Sun engineers have devised a chip they believe will reduce encryption costs for applications such as VoIP and online banking.
However, Sun's Sun's pending acquisition by Oracle means that the chip's future is uncertain.
The plans for the new chip, known as a coprocessor, were presented at the Hot Chips conference at Stanford University yesterday. Sun said the chip would be included on the same silicon as Rainbow Falls, the code name for the follow-on to Sun's multithreaded Ultrasparc T2 processor.
Most coprocessors are separate from the CPU. They offload tasks that use a lot of computing power, such as cryptographic processing, so that the main processor is free to do other work.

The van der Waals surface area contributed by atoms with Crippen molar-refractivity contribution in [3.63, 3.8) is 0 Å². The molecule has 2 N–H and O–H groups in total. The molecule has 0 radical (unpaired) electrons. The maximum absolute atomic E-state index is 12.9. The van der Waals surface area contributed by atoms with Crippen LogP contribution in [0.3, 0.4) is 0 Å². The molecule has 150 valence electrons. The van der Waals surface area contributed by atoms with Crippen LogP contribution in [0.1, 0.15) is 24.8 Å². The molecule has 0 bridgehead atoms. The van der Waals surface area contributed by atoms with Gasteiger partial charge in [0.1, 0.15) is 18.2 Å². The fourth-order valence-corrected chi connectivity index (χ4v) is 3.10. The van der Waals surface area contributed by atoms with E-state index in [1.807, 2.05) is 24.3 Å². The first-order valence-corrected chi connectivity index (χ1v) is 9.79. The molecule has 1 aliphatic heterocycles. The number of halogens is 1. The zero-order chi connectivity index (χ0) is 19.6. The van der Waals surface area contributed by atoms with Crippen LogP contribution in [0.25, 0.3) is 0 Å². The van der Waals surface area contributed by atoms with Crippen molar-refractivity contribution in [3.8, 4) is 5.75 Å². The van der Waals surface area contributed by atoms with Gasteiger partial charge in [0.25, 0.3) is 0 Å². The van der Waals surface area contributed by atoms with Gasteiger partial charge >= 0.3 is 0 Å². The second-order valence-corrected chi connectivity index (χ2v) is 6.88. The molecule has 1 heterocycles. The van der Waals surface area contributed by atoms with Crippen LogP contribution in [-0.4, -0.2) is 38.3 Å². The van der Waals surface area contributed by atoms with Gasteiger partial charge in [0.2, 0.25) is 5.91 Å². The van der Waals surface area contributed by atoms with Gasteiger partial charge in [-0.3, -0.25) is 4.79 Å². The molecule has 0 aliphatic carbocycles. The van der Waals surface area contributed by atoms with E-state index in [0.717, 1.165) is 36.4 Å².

But having the security coprocessor as a separate chip makes it unsuitable for some types of applications, according to Sun engineer Lawrence Spracklen.
For applications that require data to be encrypted in small packets, such as VoIP calls and programs that use IPsec, it's impractical to offload the work to an external chip because there is too much latency moving the data back and forth to the CPU, he said.
Moving the coprocessor onto the same silicon as Rainbow Falls will virtually eliminate the latency and will make it practical for companies to use cryptography more widely, he said.
Besides VoIP and IPsec programs, online banking sites also require small packets of data to be encrypted, because of all the fields and graphical elements that tend to appear on the page. Traffic to and from those sites is encrypted today, but at a substantial cost to CPU performance, he said.
Sun has not yet announced a shipping date for Rainbow Falls. Oracle has said it plans to continue development of Sun's Sparc chips, but it has given no details and plans for individual products are unknown. That means it's unclear if Rainbow Falls and its on-chip security accelerator will ever see the light of day.